National Park Service Shuts Off Gateway Arch Lights To Support Bird Migration

If you’ve been to St. Louis before, you’re likely familiar with the iconic Gateway Arch that lights up the city’s skyline.

Each night, the monument is lit up for people to see, but that’s changing for the month of May.

Photo: Flickr/Tony Nichols License:

In a press release from the National Park Service, Jeremy Sweat, Superintendent, of Gateway Arch National Park, said: “St. Louis sits right beneath the Mississippi Flyway, a major migration highway.”

According to the National Audubon Society, the Mississippi Flyway is used by over 325 bird species to make their round-trip flight from breeding to wintering grounds each year.

Photo: Flickr/Artur Rydzewski License: CC BY 2.0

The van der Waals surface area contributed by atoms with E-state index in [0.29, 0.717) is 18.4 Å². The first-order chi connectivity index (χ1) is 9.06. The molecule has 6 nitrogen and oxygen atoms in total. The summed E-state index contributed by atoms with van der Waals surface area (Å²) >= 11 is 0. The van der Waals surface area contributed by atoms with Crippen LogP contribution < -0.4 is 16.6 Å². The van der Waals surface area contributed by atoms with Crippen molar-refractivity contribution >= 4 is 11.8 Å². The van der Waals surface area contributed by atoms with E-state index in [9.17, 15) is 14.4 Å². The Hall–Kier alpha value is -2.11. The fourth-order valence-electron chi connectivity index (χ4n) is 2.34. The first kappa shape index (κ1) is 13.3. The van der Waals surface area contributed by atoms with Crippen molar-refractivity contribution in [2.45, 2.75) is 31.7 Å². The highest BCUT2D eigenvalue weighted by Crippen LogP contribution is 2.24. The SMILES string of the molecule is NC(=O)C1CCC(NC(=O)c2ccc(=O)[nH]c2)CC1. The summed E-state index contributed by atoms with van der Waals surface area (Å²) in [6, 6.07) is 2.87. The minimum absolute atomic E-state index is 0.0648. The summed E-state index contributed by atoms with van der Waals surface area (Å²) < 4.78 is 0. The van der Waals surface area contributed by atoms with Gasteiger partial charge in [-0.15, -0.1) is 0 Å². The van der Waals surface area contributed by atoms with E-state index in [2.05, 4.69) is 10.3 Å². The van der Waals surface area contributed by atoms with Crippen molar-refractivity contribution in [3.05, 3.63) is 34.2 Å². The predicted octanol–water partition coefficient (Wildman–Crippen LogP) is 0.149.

Jeremy went on to say that while the Gateway Arch previously turned its lights off for dedicated periods to support the bird migration, 2023 is the first year that it’s dedicated the entire month of May to the efforts.

He said, “For over a decade Gateway Arch’s exterior lights have been turned off for two weeks each May and September to help minimize the possible disorienting effect the lights may have on birds that migrate at night. As migration patterns have changed, this year the park will extend the lights off for the entire month of May.”

Photo: Flickr/Bryan Werner License: CC BY 2.0

The press release went on to say that it first started turning the Gateway Arch’s exterior lights off to protect migrating birds in 2002.

This year, the moment went dark for the month of May but it will be lit nightly again beginning on June 1, 2023.

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